From briefings that we have received from the industry, it appears that the new mechanism for regulating catches is much more acceptable than the old common fisheries policy concept of “relative stability”. This is a hopeful sign. However, the noble Lord, Lord Krebs, pointed out where the criteria that we are adopting fall short of what might be required for true sustainability.
The fact that in Clause 1(6) there is to be a requirement to record all catches, including bycatch, should—as was mentioned by my noble friend Lady Byford—give a far more comprehensive and acceptable record on which to base policies. Furthermore, it is supported by fishermen. I believe that we all recognise that in the fishing industry, when an edict comes down from on high—as currently happens—it is usually not something with which fishermen will meekly comply. The challenge for the new policy is whether it will trigger a change in the culture of some of the more belligerent elements in the industry, and whether there will be a sufficient number of responsible fishermen to set a new tone that will encourage others to comply.
My noble friend Lord Selkirk of Douglas reconfirmed the general idea proposed in regulation to reflect the pattern that has been developed in the Norwegian fishery over the last 20 years, and the noble Baroness, Lady Ritchie, mentioned that we should look for an improvement in what has been developed there. However, until we have a little more detail on implementation and monitoring, it is hard for us here to know how successful it will be in protecting vulnerable species.
One area where devolved rights seem to be a very contentious issue is quotas. A number of noble Lords who have spoken find, as I do, that the different elements in the Bill paint a very confusing picture. In Clause 2, the Bill very properly says that all must agree on policy in a joint fisheries statement. However, when we get to Clause 23 we see that it will be up to the Secretary of State to set out the quantity of fish that may be taken or the number of days that boats can be at sea. Having spent many days—like many earlier speakers—in your Lordships’ Energy and Environment Committee debating the uptake of the EU’s new discard policy, it would be interesting for me to get some indication from the Minister about what criteria the Government are thinking of using in this judgment.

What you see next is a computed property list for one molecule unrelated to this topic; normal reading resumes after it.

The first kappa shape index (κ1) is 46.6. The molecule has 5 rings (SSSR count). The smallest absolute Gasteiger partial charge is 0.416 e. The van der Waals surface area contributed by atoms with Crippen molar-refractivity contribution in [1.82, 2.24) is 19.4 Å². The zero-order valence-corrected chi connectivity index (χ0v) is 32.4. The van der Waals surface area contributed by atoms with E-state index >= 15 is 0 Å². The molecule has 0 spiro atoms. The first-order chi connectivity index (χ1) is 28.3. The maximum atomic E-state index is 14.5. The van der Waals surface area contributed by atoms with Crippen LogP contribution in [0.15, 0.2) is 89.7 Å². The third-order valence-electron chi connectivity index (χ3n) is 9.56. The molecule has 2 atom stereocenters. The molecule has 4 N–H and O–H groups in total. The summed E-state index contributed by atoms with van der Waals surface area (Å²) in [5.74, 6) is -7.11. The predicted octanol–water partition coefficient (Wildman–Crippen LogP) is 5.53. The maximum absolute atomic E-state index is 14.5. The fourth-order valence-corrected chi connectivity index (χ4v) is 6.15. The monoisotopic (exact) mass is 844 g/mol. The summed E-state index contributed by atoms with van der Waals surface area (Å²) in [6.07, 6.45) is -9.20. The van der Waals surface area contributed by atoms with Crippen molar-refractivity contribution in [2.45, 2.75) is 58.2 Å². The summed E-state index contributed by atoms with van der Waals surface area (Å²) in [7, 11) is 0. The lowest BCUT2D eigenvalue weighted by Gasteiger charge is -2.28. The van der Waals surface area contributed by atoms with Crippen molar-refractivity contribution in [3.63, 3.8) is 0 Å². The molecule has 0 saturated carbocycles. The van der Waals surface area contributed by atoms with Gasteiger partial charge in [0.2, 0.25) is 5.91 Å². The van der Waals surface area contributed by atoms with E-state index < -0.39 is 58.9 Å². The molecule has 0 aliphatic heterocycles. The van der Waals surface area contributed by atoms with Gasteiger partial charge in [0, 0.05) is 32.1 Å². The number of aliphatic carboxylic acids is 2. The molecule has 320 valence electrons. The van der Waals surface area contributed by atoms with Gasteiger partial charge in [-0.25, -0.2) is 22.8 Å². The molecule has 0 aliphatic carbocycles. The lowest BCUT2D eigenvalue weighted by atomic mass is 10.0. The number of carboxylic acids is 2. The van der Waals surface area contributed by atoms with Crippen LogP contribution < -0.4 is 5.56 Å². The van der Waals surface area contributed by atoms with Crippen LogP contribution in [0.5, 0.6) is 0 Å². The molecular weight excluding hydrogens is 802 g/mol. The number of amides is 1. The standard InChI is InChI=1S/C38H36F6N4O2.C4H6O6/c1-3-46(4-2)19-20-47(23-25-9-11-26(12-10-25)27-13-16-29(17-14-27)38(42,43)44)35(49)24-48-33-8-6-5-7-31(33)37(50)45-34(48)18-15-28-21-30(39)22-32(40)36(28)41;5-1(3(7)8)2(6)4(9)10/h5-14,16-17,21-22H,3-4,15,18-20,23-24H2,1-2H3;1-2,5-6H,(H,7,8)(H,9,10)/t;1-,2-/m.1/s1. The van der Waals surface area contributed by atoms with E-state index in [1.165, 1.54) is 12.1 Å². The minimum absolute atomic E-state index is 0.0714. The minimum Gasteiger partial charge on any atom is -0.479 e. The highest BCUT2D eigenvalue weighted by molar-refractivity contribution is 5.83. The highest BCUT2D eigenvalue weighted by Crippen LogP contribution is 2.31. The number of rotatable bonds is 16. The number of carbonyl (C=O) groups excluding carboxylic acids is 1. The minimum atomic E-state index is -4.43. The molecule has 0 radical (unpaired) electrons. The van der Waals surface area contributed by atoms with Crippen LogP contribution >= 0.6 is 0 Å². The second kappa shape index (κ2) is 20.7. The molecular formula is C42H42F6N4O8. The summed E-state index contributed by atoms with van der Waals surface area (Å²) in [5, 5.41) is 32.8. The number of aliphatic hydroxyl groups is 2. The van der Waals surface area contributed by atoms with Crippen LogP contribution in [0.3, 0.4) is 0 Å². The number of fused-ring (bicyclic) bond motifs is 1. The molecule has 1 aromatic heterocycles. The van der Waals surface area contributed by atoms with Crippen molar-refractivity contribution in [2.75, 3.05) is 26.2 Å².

In Clause 25 it is the national fisheries authorities who appear to be responsible for distributing fishing opportunities to fishing boats. I am grateful to my noble friend Lord Dunlop for explaining what will govern the distribution of quotas among the four Administrations. Does the Minister not think that it would be helpful for some reference to this mechanism to be mentioned in the Bill? Otherwise, we are left with very little indication.
How different national fisheries authorities should conduct their own distribution is, quite appropriately, not addressed in the Bill, but an exception is made when it states that the Secretary of State should have power of regulation over any sale of English catch quota. Can my noble friend the Minister indicate whether in England, or even in other authorities, sales to foreign vessels will be in the hands of the fisheries authorities, or will it be merely an opportunity for individual fishermen to dispose of the catch as they wish?
It is welcome that one of the objectives of the Bill is to bring social and economic benefits to any part of the United Kingdom, but I think we can all agree that the real issue for our fishermen will be the deals that the Government make to secure a reasonable level of income for their industry.